Show ContentsMcDougle History, Family Crest & Coats of Arms

The root of the ancient Dalriadan-Scottish name McDougle is the personal name Dougal. The Gaelic form of the name is Mac Dhughaill and literally means son of Dougal.

Early Origins of the McDougle family

The surname McDougle was first found in Galloway (Gaelic: Gall-ghaidhealaibh), an area of southwestern Scotland, now part of the Council Area of Dumfries and Galloway, that formerly consisted of the counties of Wigtown (West Galloway) and Kirkcudbright (East Galloway), where they were descended from Dugall eldest son of Somerled, first Lord of the Isles, and his son Duncan who received the lands of Lorn. The Clan was a bitter foe of Robert the Bruce, who made a narrow escape during one battle with the MacDougals only by discarding his cloak. The brooch of this cloak, now known as the Brooch of Lorn, is a treasured possession of the Chief of the Clan. The Clan faced heavy retaliation and was stripped of their lands once Robert the Bruce secured the Scottish throne. The lands were restored to the Clan upon the death of the king, but passed to the Stewarts in 1388 when the last member of the senior branch of MacDougals died without issue.

Early History of the McDougle family

This web page shows only a small excerpt of our McDougle research. Another 154 words (11 lines of text) covering the years 1175, 1244 and 1316 are included under the topic Early McDougle History in all our PDF Extended History products and printed products wherever possible.

McDougle Spelling Variations

Historical recordings of the name McDougle include many spelling variations. They include They are the result of repeated translations of the name from Gaelic to English and inconsistencies in spelling rules. MacDougall, MacDowall, MacDowell, MacDugald, MacDill and many more.

Early Notables of the McDougle family

Another 44 words (3 lines of text) are included under the topic Early McDougle Notables in all our PDF Extended History products and printed products wherever possible.

McDougle Ranking

In the United States, the name McDougle is the 10,194th most popular surname with an estimated 2,487 people with that name. 1

Ireland Migration of the McDougle family to Ireland

Some of the McDougle family moved to Ireland, but this topic is not covered in this excerpt. More information about their life in Ireland is included in all our PDF Extended History products and printed products wherever possible.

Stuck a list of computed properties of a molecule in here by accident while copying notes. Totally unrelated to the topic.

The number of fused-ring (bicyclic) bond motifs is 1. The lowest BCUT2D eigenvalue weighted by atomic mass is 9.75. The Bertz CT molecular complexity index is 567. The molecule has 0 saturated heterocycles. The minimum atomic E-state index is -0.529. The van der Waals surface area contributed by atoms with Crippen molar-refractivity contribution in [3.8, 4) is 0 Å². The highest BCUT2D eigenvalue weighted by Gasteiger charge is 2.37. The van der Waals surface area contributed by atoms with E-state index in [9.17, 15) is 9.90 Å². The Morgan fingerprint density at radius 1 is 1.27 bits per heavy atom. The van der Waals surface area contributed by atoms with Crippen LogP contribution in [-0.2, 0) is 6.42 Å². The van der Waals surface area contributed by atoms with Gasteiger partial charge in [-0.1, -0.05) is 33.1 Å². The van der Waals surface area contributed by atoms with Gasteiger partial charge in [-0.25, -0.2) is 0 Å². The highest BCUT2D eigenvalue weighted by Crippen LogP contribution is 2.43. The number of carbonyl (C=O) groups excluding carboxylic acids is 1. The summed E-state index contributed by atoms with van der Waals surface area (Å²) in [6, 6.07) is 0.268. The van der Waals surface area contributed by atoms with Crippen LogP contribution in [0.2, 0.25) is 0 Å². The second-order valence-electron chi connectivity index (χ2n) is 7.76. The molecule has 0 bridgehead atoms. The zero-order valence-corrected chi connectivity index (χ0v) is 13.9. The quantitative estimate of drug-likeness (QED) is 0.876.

Canada McDougle migration to Canada +

Descendents of Dalriadan-Scottish families still populate many communities across North America. They are particularly common in Canada, since many went north as United Empire Loyalists at the time of the American War of Independence. Much later, in the late 19th and early 20th centuries, the highland games and Clan societies that now dot North America sprang up, allowing many Scots to recover their lost national heritage. Some of the first immigrants to cross the Atlantic and come to North America bore the name McDougle, or a variant listed above:

McDougle Settlers in Canada in the 18th Century
  • Mr. Donald McDougle U.E. who settled in Saint John, New Brunswick c. 1784 2

Contemporary Notables of the name McDougle (post 1700) +

  • Stockar McDougle (b. 1977), American NFL football offensive lineman who played from 2000 to 2007, brother of Jerome McDougle
  • Ryan McDougle (b. 1971), American politician, Member of the Virginia Senate (2006-), Member of the Virginia House of Delegates (2002-2005)
  • Jerome McDougle (b. 1978), American former NFL football defensive end who played from 2003 to 2008

The McDougle Motto +

The motto was originally a war cry or slogan. Mottoes first began to be shown with arms in the 14th and 15th centuries, but were not in general use until the 17th century. Thus the oldest coats of arms generally do not include a motto. Mottoes seldom form part of the grant of arms: Under most heraldic authorities, a motto is an optional component of the coat of arms, and can be added to or changed at will; many families have chosen not to display a motto.

Motto: Buaidh no bàs
Motto Translation: Victory or death

  1. "What are the 5,000 Most Common Last Names in the U.S.?".,
  2. Rubincam, Milton. The Old United Empire Loyalists List. Genealogical Publishing Co., Inc, 1976. (Originally published as; United Empire Loyalists. The Centennial of the Settlement of Upper Canada. Rose Publishing Company, 1885.) ISBN 0-8063-0331-X on Facebook